By Mike Bennighof, Ph.D.
Great War at Sea: Jutland has a lot more going for it other than its coverage of one of history’s best-known naval battles. Along with the British-German struggle for the North Sea, there’s also the complete order of battle for the Russian Baltic Fleet and scenarios based on all of its major operations.
When war broke out in 1914 Russia’s Navy was still rebuilding from the disastrous war with Japan a decade earlier. The Baltic Fleet had sailed around the world to be almost annihilated in the Battle of Tsushima. Only a handful of ships returned afterward, including just one battleship. But the survivors brought a wealth of experience back with them, and the Baltic fleet learned that minelaying and minesweeping would be far more important than clashes between battleships. The fleet’s cruiser brigades undertook repeated operations deep into parts of the Baltic Sea the Germans considered their own, leaving minefields behind them. Several of these cruisers were veterans of the Russo-Japanese War; others were sisters of ships lost in the Far East. Only one “modern” cruiser saw action in these raids. Yet despite the seeming obsolescence, the Russian cruisers proved highly effective, much more than their German opponents.
Here’s a look at these ships, as portrayed in our Jutland game.
While the battleships swung at anchor in Reval and Helsinki, the Baltic Fleet’s cruiser brigades took the burden of repeated operations. This followed the practice of the Russo-Japanese War, and the Black Sea Fleet deployed its cruiser in similar fashion. None of the fleet’s armored cruisers survived to fly the Bolshevik banner: one was lost to a German submarine, while the rest had been worn out by heavy use.
The most modern of the armored cruisers, Rurik, was ordered from Vickers in England to bring cutting-edge design and building techniques to Russia. She’s usually considered the best armored cruiser ever built, and the Navy hoped to lay down a series of sisters in Russian yards. But the battle cruiser Invincible was completed before Rurik, making her obsolete and infuriating the Russians, who believed they had been deliberately misled. They refused to accept her for months, finding a series of flaws in her hull and turrets, and took her into service only grudgingly.
Rurik had a mixed battery of four 10-inch guns and eight 8-inch guns, plus 20 4.7-inch weapons. She’d been fitted with old-style reciprocating engines rather than the modern turbines that powered Invincible, and thus only made 21 knots. She could also lay mines, and despite her construction flaws saw extensive service as flagship of the cruiser brigade.
Basil Zaharoff, a director at Vickers noted for his thick portfolio of shady arms deals, arranged the sale of Rurik the Russians, taking advantage of their eagerness to rebuild their fleet following its destruction by the Japanese. But the Tsar’s men wanted to hedge their bets, and ordered another armored cruiser in France, this time to a well-proven design.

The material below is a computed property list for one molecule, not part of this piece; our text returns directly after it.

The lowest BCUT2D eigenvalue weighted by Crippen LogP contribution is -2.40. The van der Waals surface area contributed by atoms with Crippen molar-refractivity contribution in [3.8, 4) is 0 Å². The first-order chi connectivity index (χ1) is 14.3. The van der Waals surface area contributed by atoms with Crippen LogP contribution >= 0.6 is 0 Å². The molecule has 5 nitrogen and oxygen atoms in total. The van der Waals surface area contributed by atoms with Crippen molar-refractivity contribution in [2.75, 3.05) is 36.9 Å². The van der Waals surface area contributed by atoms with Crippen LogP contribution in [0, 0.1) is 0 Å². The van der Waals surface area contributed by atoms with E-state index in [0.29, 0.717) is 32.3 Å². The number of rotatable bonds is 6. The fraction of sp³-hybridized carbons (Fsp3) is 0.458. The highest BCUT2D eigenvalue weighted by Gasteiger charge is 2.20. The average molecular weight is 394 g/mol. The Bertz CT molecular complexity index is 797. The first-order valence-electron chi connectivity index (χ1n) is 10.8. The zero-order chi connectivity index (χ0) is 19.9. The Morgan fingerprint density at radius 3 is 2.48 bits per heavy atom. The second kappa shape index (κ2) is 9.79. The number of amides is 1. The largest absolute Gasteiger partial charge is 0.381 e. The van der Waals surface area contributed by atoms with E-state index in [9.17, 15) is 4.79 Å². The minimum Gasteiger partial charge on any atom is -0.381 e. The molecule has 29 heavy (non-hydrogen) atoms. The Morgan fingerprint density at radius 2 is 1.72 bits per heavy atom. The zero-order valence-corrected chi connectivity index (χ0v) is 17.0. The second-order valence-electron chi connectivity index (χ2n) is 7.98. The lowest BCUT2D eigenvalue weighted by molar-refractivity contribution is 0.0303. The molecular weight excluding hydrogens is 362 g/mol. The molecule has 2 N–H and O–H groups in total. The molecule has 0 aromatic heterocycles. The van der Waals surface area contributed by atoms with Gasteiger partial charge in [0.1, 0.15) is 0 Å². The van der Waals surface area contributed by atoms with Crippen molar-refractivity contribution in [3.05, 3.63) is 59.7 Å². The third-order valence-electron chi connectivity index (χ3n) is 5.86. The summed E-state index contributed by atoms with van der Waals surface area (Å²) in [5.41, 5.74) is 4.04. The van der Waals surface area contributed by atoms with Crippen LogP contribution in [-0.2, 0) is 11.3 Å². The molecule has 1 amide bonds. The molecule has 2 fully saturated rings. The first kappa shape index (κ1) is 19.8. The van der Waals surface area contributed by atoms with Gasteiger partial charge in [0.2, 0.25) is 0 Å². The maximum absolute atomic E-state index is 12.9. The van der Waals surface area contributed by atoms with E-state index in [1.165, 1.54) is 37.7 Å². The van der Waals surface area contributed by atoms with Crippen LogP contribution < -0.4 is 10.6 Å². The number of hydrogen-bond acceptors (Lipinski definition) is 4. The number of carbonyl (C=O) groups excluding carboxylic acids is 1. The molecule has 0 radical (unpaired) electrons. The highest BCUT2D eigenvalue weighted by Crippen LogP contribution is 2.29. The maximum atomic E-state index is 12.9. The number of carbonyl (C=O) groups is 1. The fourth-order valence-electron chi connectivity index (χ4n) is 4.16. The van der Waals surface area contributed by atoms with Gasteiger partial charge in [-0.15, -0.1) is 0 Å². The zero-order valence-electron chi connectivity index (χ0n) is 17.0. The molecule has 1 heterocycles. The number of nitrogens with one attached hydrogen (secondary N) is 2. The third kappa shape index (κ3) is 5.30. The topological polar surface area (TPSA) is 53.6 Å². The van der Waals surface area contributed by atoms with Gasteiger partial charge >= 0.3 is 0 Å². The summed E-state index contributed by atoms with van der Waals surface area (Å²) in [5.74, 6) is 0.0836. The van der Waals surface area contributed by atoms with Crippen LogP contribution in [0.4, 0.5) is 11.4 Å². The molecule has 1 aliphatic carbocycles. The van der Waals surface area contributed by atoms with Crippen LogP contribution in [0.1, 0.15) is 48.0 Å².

The Russians liked the design of their cruiser Bayan, built at the French yard of La Seyne in 1900. She gave good service during the Russo-Japanese War, and was sunk during the siege of Port Arthur. The Japanese raised her hulk and repaired her for their own use, but the Russians decided to order a copy from La Seyne and build two more examples in their own yards. Thanks to the proven design, the ships met their specifications — but naval technology had probably moved past them by the time they were laid down in August 1905, and definitely had done so when they commissioned in 1908 for the French-built ship and 1911 for her Russian-built sisters. They could make 21 knots and carried two 8-inch guns and eight 6-inch guns — fine qualities in 1900, but totally unsuited for frontline duty in 1914. Yet they served very well, as the German battle cruisers that could have easily destroyed them stayed in the North Sea except on very rare occasions.
Two older armored cruisers rounded out the brigade, both of them veterans of hard service in the Russo-Japanese War. Rossia, a poorly designed ship commissioned in 1897, carried four 8-inch and a staggering 22 6-inch guns. Her near-sister, Gromoboi, commissioned three years later. Both were fitted as minelayers, and just as in the Russo-Japanese War they undertook repeated minelaying and commerce raiding missions deep into the Baltic Sea during the opening year of the First World War. Heavily worn by the war’s end, the new Soviet government sold them to a German firm for scrapping in 1922.